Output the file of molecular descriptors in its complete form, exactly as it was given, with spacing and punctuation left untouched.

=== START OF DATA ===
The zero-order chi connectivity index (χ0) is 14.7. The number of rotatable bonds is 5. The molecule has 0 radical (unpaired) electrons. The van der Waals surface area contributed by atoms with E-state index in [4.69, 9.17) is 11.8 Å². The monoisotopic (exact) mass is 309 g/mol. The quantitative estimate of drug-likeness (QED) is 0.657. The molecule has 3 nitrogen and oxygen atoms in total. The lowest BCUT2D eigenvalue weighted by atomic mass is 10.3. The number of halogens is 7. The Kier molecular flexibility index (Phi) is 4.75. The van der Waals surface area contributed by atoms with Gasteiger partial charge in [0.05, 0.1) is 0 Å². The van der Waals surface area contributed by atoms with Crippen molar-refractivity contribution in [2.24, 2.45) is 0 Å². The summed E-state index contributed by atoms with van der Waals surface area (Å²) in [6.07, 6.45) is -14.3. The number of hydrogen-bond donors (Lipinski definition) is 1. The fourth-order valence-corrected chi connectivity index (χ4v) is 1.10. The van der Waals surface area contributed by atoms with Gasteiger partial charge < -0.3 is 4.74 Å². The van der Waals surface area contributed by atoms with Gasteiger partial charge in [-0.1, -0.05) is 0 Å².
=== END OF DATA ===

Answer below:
The zero-order chi connectivity index (χ0) is 14.7. The number of rotatable bonds is 5. The molecule has 0 radical (unpaired) electrons. The van der Waals surface area contributed by atoms with E-state index in [4.69, 9.17) is 11.8 Å². The monoisotopic (exact) mass is 309 g/mol. The quantitative estimate of drug-likeness (QED) is 0.657. The molecule has 3 nitrogen and oxygen atoms in total. The lowest BCUT2D eigenvalue weighted by atomic mass is 10.3. The number of halogens is 7. The Kier molecular flexibility index (Phi) is 4.75. The van der Waals surface area contributed by atoms with Gasteiger partial charge in [0.05, 0.1) is 0 Å². The van der Waals surface area contributed by atoms with Crippen molar-refractivity contribution in [2.24, 2.45) is 0 Å². The summed E-state index contributed by atoms with van der Waals surface area (Å²) in [6.07, 6.45) is -14.3. The number of hydrogen-bond donors (Lipinski definition) is 1. The fourth-order valence-corrected chi connectivity index (χ4v) is 1.10. The van der Waals surface area contributed by atoms with Gasteiger partial charge < -0.3 is 4.74 Å². The van der Waals surface area contributed by atoms with Gasteiger partial charge in [-0.1, -0.05) is 0 Å².